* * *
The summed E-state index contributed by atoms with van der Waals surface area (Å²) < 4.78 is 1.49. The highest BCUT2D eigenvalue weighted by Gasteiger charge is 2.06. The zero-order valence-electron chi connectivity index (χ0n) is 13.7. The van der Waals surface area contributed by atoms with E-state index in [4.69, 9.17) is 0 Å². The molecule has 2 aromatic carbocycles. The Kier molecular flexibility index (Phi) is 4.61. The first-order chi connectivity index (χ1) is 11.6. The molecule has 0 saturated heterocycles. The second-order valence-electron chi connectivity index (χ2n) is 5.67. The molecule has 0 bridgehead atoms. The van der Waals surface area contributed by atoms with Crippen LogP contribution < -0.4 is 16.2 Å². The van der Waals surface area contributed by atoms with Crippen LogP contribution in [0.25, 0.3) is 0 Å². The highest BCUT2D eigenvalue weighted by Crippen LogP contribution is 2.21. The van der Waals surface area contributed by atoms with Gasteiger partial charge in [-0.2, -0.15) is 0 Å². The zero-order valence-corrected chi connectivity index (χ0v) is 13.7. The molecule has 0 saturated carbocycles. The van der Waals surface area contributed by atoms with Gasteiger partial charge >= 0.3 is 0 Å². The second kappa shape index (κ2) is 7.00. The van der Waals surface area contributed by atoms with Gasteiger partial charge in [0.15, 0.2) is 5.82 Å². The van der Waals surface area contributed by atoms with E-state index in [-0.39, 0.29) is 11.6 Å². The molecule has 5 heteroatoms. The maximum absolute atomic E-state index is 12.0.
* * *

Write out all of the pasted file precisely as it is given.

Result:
The summed E-state index contributed by atoms with van der Waals surface area (Å²) < 4.78 is 1.49. The highest BCUT2D eigenvalue weighted by Gasteiger charge is 2.06. The zero-order valence-electron chi connectivity index (χ0n) is 13.7. The van der Waals surface area contributed by atoms with E-state index in [4.69, 9.17) is 0 Å². The molecule has 2 aromatic carbocycles. The Kier molecular flexibility index (Phi) is 4.61. The first-order chi connectivity index (χ1) is 11.6. The molecule has 0 saturated heterocycles. The second-order valence-electron chi connectivity index (χ2n) is 5.67. The molecule has 0 bridgehead atoms. The van der Waals surface area contributed by atoms with Crippen LogP contribution < -0.4 is 16.2 Å². The van der Waals surface area contributed by atoms with Crippen LogP contribution in [0.25, 0.3) is 0 Å². The highest BCUT2D eigenvalue weighted by Crippen LogP contribution is 2.21. The van der Waals surface area contributed by atoms with Gasteiger partial charge in [-0.2, -0.15) is 0 Å². The zero-order valence-corrected chi connectivity index (χ0v) is 13.7. The molecule has 0 saturated carbocycles. The van der Waals surface area contributed by atoms with Gasteiger partial charge >= 0.3 is 0 Å². The second kappa shape index (κ2) is 7.00. The van der Waals surface area contributed by atoms with Gasteiger partial charge in [0.15, 0.2) is 5.82 Å². The van der Waals surface area contributed by atoms with E-state index in [-0.39, 0.29) is 11.6 Å². The molecule has 5 heteroatoms. The maximum absolute atomic E-state index is 12.0.